As an attorney, I think estate planning is really important (though this is not my area of law). I remember one time I was talking with an older friend about my estate planning and a young woman interrupted to ask why I would write a will when I wasn’t old yet. First, none of us know our last day, so today is just as good as any other day to get started. Updating doesn’t take nearly as much time as creating. Second, it’s not as if old people have a monopoly on accidents or health problems. A deer hit my car just the other day — if it had jumped a second faster it would have gone through my windshield.
Last year I finished working with my parents over their estate plans (I’m the executor). And I have a will, but most of my assets will transfer through the beneficiaries listed in my account. I wrote out a Big Book of Everything. My social media is set to destruct after a period of inactivity.
Planning for the worst is an act of love. I’m also very mindful of the Swedish act of death cleaning and I am trying to pare down my stuff for myself and in case it’s a burden for someone who has to sort it later (and I’m also cleaning out my parents’ house because they’re moving). This is all stuff that, should the worst happen, my family will thank me for. And it gives me peace of mind making it easier on them.
How much do you have in cash that’s available today?
$50 in wallet
How much do you have in cash that’s available in a week?
How much is in your “emergency fund,” and did you include it in the previous question?
I consider my checking, savings, credit cards, and brokerage account to be my emergency fund (though I would only access the brokerage in the event of a huge crapstorm). This would be about $300,000 (including the $40k from earlier). I could max out all my credit cards and take the money out of my brokerage account to pay for it, if I needed to.
How much do you have in retirement savings?
How much do you have in long-term investments and savings (CDs, index funds, stocks) that are not behind a retirement wall?
If property values (home, car) are included in your net worth, how much are those worth?
My car is worth a few thousand dollars, generously. It’s 21 years old and has a deer indent on the side.
How much do you spend on the following categories on a monthly basis?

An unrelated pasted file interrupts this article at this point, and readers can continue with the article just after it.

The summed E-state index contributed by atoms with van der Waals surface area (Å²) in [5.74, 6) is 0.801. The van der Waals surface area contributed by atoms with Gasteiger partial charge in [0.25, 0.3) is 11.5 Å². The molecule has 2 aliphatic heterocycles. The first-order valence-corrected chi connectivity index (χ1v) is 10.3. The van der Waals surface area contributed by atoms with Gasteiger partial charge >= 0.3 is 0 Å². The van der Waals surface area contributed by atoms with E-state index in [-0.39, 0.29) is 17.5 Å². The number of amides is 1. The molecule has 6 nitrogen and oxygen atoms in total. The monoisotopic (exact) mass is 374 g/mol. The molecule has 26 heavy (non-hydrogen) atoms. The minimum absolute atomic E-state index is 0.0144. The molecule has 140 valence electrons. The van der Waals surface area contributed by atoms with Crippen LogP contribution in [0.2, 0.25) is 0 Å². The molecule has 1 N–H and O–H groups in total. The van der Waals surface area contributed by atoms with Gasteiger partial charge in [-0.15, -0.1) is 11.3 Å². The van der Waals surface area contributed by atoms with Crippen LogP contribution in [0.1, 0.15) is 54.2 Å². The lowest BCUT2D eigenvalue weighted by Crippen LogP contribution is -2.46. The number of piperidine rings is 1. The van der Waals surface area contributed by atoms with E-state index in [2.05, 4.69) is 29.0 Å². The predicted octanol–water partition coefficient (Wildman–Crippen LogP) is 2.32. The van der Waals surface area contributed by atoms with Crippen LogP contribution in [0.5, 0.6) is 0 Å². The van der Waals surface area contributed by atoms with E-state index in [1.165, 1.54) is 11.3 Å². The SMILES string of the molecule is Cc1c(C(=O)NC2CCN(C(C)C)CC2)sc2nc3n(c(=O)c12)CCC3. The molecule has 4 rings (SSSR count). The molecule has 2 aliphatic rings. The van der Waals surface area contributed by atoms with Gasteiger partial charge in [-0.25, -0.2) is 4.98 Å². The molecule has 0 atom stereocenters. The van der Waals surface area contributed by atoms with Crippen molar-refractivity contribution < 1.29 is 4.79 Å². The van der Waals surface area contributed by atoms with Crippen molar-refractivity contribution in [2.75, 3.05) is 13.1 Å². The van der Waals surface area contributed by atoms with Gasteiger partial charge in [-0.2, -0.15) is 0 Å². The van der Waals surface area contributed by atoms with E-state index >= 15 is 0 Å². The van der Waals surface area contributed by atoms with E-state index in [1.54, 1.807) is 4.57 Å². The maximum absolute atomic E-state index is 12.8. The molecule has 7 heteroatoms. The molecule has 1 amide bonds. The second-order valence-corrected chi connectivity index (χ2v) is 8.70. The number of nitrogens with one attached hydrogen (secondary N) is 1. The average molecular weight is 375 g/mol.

Restaurants, bars, takeout, and delivery: $100
Clothing and accessories: $60
Rent/living expenses: $2,000
Other major expenses: Charity = $200/month now, used to be a lot more when I was working
Health care – premiums and other costs: $100/month, $500/year out of pocket last year but that was high
What’s your spending range for these things? What’s your average?
Vacations – Range: $100–$3000, I went to South Africa last year for a wedding
Vacations – Average: $300
Charity – Range of donations: $5–$100/month/charity
Charity – Average donation or giving amount: $50/month. Between $2,000 –$10,000/year.
Individual items of clothing – Range: Free to $150 (most expensive thing I ever bought is sneakers)
Individual items of clothing – Average: $20
Apartment or house – Range: $1,700–$2,000/month
Apartment or house – Current main residence: $2,000
Car or other vehicle – Range: $0–$5000
Car or other vehicle – Current main vehicle: I haven’t owned a vehicle younger than 15 years old in the past decade. My parents bought my car used in 2002. It was top of the line back then and even came with a car phone!
Any other large personal expenses?
I pay for a life coach. I’ve worked with her for years, and it’s part therapy for someone who doesn’t need to pay a psychiatrist, just to talk and part goal planning.
Fill in the blank on this question: I could save _____ if I stopped ______, but I don’t because _______.
I could save all my money by living with my parents, who live 20 miles away, especially while I’m not working. I had originally thought I would live with my parents after graduation and while paying off my debt, but on my first night I was already googling apartments.
It’s better for our relationship and my mental health for me to have another place to be. I could also move far away to a cheaper area, but I live where I do because I want to be close to my family. My sister and brother (and my nephews) also live in the area and it’s worth all the money that I get to see them grow up and that I can see my family during the pandemic.
How has your family provided financial support in your adult life, if any? (Or, do you provide support to them?)
My parents paid for my college and they gave me a few thousand dollars for law school so I wouldn’t have to take out another loan.
Does your family provide any non-financial support?
I stay with my parents for about a week out of every month. I eat my mom’s cooking and my dad checks my car. They’ll pay for little things like if we go to the grocery and I want something or, recently, I needed staples, and my dad gave me a box. They would be so upset if I went out and bought stuff that they had to give to me.
Do you have a general money strategy?
I like not to worry about money. For me that means spending far less than I have the means to. This means I have plenty of money to not let the desire for money dictate my career goals or lifestyle.
Time vs. money — do you spend money to save time (e.g., cleaning service)? Do you donate your time instead of money? What else does this phrase mean to you?
I used to have a cleaning service but typically just a few times a year before parties. Now that I can’t have anyone over [COVID], and I’m in my apartment all the time, I’ve just tried to become neater.
What are your favorite resources for personal finance?
I’ve met so many wonderful people in the personal finance world like StoppedIroningShirts.com, PFGeeks.com, and ChampagneandCapitalGains.com. I read GetRichSlowly a lot and I was obsessed with The Billfold (RIP).
What advice would you give your younger self about personal finance?
You’re doing just fine, don’t stress so much about it. Maybe get married.
Icons via Stencil.
Want more posts like this? These are some of the latest Money Snapshots…